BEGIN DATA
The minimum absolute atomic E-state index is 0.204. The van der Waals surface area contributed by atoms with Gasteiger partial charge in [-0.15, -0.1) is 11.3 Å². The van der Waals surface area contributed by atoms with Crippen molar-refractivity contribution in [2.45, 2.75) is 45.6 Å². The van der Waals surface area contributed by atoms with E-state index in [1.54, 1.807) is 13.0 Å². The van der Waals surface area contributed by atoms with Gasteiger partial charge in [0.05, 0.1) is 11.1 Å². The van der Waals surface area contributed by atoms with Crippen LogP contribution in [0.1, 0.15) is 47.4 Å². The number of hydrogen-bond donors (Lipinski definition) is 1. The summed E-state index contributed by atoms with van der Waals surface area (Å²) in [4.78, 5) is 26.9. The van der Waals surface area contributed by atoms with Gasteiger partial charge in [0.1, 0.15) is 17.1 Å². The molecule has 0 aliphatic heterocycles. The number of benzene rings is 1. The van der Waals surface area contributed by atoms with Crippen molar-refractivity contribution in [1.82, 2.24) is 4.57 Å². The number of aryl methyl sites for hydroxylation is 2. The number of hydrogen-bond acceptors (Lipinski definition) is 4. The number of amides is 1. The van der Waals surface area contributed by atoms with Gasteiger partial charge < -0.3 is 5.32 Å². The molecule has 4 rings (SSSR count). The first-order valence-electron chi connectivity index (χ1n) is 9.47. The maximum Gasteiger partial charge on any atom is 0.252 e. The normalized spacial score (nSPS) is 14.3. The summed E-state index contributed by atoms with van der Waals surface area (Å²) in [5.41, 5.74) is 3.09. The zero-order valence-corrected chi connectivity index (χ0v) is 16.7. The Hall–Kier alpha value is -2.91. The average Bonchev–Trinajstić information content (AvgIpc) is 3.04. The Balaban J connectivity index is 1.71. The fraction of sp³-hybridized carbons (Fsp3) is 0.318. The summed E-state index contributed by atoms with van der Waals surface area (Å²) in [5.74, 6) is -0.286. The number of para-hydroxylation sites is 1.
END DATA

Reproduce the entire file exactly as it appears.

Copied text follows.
The minimum absolute atomic E-state index is 0.204. The van der Waals surface area contributed by atoms with Gasteiger partial charge in [-0.15, -0.1) is 11.3 Å². The van der Waals surface area contributed by atoms with Crippen molar-refractivity contribution in [2.45, 2.75) is 45.6 Å². The van der Waals surface area contributed by atoms with E-state index in [1.54, 1.807) is 13.0 Å². The van der Waals surface area contributed by atoms with Gasteiger partial charge in [0.05, 0.1) is 11.1 Å². The van der Waals surface area contributed by atoms with Crippen LogP contribution in [0.1, 0.15) is 47.4 Å². The number of hydrogen-bond donors (Lipinski definition) is 1. The summed E-state index contributed by atoms with van der Waals surface area (Å²) in [4.78, 5) is 26.9. The van der Waals surface area contributed by atoms with Gasteiger partial charge in [0.1, 0.15) is 17.1 Å². The molecule has 0 aliphatic heterocycles. The number of benzene rings is 1. The van der Waals surface area contributed by atoms with Crippen molar-refractivity contribution in [1.82, 2.24) is 4.57 Å². The number of aryl methyl sites for hydroxylation is 2. The number of hydrogen-bond acceptors (Lipinski definition) is 4. The number of amides is 1. The van der Waals surface area contributed by atoms with Gasteiger partial charge < -0.3 is 5.32 Å². The molecule has 4 rings (SSSR count). The first-order valence-electron chi connectivity index (χ1n) is 9.47. The maximum Gasteiger partial charge on any atom is 0.252 e. The normalized spacial score (nSPS) is 14.3. The summed E-state index contributed by atoms with van der Waals surface area (Å²) in [5.41, 5.74) is 3.09. The zero-order valence-corrected chi connectivity index (χ0v) is 16.7. The Hall–Kier alpha value is -2.91. The average Bonchev–Trinajstić information content (AvgIpc) is 3.04. The Balaban J connectivity index is 1.71. The fraction of sp³-hybridized carbons (Fsp3) is 0.318. The summed E-state index contributed by atoms with van der Waals surface area (Å²) in [5.74, 6) is -0.286. The number of para-hydroxylation sites is 1.